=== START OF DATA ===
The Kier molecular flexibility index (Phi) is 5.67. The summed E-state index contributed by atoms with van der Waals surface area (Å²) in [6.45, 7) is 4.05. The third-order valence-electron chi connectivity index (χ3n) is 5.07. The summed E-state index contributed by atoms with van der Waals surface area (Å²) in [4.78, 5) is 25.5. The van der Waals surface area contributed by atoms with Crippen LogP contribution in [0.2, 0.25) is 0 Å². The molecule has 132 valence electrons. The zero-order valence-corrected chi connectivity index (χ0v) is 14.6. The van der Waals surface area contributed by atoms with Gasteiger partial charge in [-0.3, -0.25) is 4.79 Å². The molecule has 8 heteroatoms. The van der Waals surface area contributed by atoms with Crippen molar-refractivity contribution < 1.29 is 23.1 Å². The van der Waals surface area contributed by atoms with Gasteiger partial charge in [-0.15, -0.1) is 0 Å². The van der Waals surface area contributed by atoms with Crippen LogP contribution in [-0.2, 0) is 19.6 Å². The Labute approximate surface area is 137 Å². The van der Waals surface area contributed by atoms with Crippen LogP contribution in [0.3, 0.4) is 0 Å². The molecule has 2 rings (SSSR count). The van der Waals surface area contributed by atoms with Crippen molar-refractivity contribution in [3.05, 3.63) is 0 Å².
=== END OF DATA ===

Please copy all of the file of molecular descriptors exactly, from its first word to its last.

The Kier molecular flexibility index (Phi) is 5.67. The summed E-state index contributed by atoms with van der Waals surface area (Å²) in [6.45, 7) is 4.05. The third-order valence-electron chi connectivity index (χ3n) is 5.07. The summed E-state index contributed by atoms with van der Waals surface area (Å²) in [4.78, 5) is 25.5. The van der Waals surface area contributed by atoms with Crippen LogP contribution in [0.2, 0.25) is 0 Å². The molecule has 132 valence electrons. The zero-order valence-corrected chi connectivity index (χ0v) is 14.6. The van der Waals surface area contributed by atoms with Gasteiger partial charge in [-0.3, -0.25) is 4.79 Å². The molecule has 8 heteroatoms. The van der Waals surface area contributed by atoms with Crippen molar-refractivity contribution < 1.29 is 23.1 Å². The van der Waals surface area contributed by atoms with Gasteiger partial charge in [-0.15, -0.1) is 0 Å². The van der Waals surface area contributed by atoms with Crippen LogP contribution in [-0.2, 0) is 19.6 Å². The Labute approximate surface area is 137 Å². The van der Waals surface area contributed by atoms with Crippen LogP contribution in [0.3, 0.4) is 0 Å². The molecule has 2 rings (SSSR count). The van der Waals surface area contributed by atoms with Crippen molar-refractivity contribution in [3.05, 3.63) is 0 Å².